July 12-18 Oregon Beach MW DXpedition Logs

Gary DeBock

Hello All,

The one-week trip to the Oregon beach this month was an excellent
opportunity to test the compact new Ferrite Sleeve Loop antennas (8"
diameter MW and 6.5" diameter LW) in weak-signal international DXing
for the first time. They had both been tested prior to the trip
(against 3' and 4' sided air-core tuned passive loops in fringe daytime
DX) and had demonstrated superior weak-signal capability, so their
excellent beach performance was no surprise. The Longwave model
provided an inductive coupling boost to a Tecsun PL-380 Ultralight
radio to receive the Samoan 1,000 watt beacon 270-FA at over 5,000
miles,providing the first Ultralight trans-equatorial NDB DX. Despite
spotty propagation, on medium wave the 8" FSL received signals from
more DU-DX countries than during any other summer Ultralight
DXpedition I've ever conducted, including the new country of
666-New Caledonia.

The loggings are posted below, with the MP3 links showing the time and
date of reception for the recordings.

DX Loggings With the exception of the two Longwave loggings all the
following receptions were made with a stock Tecsun PL-380 Ultralight
radio with an inductive coupling boost provided by an 8” diameter tuned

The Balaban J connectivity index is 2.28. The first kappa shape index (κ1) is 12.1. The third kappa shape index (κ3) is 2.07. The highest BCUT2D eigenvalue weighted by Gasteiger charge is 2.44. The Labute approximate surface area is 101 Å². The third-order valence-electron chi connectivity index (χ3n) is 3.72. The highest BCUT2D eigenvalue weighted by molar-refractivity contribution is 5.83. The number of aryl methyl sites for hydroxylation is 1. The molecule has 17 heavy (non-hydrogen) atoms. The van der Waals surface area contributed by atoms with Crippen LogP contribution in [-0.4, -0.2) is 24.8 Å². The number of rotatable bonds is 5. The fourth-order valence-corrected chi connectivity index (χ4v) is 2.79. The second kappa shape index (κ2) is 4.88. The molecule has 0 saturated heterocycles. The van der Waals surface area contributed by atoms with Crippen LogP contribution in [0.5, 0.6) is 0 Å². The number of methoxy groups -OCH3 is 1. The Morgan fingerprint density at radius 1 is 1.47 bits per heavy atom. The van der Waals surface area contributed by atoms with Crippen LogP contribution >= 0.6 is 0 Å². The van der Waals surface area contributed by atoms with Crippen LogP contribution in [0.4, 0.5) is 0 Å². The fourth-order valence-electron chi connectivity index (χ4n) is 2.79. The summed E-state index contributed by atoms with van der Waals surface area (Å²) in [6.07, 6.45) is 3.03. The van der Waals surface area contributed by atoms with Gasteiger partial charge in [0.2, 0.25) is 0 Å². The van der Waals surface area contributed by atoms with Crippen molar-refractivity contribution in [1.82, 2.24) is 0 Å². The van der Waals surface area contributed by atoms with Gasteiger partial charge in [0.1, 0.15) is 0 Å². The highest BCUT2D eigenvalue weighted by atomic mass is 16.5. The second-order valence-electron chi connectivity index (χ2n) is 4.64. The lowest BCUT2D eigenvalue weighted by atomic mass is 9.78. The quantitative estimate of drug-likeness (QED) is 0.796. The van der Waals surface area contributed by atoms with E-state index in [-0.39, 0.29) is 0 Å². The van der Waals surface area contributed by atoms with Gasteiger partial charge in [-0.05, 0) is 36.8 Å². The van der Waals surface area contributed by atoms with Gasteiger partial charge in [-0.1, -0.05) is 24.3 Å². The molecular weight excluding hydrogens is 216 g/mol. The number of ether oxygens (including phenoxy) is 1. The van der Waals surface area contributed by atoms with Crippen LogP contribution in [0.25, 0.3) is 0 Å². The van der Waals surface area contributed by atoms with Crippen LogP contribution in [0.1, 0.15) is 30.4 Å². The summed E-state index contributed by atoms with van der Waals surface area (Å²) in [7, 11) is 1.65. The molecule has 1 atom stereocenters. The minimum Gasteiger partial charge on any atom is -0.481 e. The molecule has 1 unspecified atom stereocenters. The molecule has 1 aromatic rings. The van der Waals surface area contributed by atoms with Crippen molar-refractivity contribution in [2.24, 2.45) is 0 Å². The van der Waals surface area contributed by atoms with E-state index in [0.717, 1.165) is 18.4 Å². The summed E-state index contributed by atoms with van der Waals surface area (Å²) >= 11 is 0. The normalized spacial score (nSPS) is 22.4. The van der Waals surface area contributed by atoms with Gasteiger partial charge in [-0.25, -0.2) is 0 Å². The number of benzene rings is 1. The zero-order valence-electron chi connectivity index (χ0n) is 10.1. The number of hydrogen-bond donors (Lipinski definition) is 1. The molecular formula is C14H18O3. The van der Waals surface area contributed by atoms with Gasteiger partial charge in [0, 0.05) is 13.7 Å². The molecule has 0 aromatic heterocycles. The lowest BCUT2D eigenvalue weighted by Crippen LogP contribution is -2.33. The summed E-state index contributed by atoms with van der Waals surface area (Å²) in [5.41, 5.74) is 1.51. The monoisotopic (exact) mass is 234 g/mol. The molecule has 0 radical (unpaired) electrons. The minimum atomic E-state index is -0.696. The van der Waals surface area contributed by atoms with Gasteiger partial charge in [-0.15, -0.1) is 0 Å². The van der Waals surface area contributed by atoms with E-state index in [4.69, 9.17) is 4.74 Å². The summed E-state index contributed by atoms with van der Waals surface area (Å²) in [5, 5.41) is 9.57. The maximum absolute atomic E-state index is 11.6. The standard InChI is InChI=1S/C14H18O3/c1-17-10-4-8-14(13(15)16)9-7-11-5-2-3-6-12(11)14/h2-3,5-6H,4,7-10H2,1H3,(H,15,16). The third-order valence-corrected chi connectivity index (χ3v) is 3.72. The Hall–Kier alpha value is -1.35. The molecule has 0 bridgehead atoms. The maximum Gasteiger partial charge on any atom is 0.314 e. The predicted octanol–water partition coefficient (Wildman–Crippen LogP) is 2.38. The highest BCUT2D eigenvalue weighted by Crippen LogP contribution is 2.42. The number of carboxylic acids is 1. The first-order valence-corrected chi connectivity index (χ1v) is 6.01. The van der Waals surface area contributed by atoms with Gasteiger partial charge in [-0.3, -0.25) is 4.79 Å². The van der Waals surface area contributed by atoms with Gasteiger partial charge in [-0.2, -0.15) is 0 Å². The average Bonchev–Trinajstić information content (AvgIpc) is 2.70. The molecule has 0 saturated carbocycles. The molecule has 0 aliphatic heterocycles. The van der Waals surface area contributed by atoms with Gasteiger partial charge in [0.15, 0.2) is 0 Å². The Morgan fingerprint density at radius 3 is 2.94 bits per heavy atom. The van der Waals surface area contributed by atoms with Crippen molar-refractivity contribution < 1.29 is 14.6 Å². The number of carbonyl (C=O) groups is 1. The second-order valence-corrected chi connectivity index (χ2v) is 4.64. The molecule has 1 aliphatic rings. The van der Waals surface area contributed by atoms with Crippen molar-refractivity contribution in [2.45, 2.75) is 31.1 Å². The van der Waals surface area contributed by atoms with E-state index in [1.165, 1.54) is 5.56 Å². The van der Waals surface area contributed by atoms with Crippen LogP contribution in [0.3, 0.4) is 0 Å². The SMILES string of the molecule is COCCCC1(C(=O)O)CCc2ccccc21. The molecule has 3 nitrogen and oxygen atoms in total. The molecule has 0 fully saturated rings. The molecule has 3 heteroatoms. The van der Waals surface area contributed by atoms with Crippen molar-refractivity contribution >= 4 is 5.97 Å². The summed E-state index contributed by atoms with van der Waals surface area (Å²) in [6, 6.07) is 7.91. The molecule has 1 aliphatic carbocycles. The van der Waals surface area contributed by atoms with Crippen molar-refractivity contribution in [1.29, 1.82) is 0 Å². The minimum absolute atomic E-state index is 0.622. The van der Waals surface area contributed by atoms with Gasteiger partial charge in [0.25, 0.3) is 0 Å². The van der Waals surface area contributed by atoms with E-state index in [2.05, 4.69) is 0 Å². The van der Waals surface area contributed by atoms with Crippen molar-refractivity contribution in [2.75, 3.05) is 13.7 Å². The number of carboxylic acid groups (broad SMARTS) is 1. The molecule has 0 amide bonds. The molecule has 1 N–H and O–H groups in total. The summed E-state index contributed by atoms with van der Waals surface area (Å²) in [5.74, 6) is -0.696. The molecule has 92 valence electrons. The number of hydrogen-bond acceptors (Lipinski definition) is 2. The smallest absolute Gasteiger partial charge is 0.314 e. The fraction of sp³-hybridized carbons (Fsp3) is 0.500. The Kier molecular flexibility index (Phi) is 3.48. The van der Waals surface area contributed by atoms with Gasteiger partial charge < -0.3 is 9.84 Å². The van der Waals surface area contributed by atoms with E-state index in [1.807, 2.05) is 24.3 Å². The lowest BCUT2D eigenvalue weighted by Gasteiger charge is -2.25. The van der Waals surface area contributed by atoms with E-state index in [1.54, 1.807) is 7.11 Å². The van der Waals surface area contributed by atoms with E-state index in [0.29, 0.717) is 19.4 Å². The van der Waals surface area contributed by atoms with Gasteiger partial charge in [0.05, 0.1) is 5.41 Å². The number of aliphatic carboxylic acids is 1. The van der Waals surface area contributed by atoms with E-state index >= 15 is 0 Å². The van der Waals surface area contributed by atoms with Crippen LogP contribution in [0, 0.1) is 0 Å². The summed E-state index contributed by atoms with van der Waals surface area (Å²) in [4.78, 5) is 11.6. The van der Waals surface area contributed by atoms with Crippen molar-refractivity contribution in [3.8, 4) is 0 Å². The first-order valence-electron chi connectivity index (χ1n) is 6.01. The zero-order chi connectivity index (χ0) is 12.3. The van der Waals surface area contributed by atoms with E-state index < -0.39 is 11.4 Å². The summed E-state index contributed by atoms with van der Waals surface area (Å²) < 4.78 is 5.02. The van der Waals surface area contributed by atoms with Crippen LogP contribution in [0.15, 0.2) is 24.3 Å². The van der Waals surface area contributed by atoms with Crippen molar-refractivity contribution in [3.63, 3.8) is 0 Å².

Ferrite Sleeve Loop antenna composed of 63 Russian surplus 200mm x 10mm
ferrite bars wrapped by a single coil of 660/46 Litz wire. Times are in
UTC. Sincere thanks is given to Walt Salmaniw, Chuck Hutton, Bruce
Portzer, Patrick Martin, Nick Hall-Patch and Guy Atkins for their
suggestions on unknown station identities after the past three

180 Radio Rossii Yelizovo, Russia The weaker of two Radio Rossii
stations heard during this beach trip, its frequency was too low
for a gain boost from the Longwave-optimized FSL. Heard on the 7.5” LW
loopstick PL-380 with fair signals on most mornings

279 Radio Rossii Yuzhno-Sakhalinsk, Russia This powerhouse
Russian TP often produced legendary signals on the beach,
especially when assisted by the Longwave FSL. Beach propagation,
sunrise enhancement and an FSL boost produced the strongest Longwave
TP signal ever received (pegging the PL-380’s S/N display at 25), as the
Russian YL’s voice recorded in this MP3 tested the “crunch resistance”
of my Ultralight http://www.mediafire.com/?2ywc77uujq3mmea

531 UnID-DU The classic soft rock station with a classic non-ID
format was back for another DXpedition, presumed to be 2PM because
of the format and lackluster signal (fitting the general Australian
station trend during the entire week at the beach)

567 2YA Wellington, New Zealand (National Radio) The
second strongest of four NR stations heard during the week, it
typically had good signals with some minor KVI-570 splatter. With
frequent easy listening music, it was an indicator of great Kiwi
propagation if strong http://www.mediafire.com/?s0ebj7gtl357sbg

576 2RN Sydney, Australia Music-oriented signals of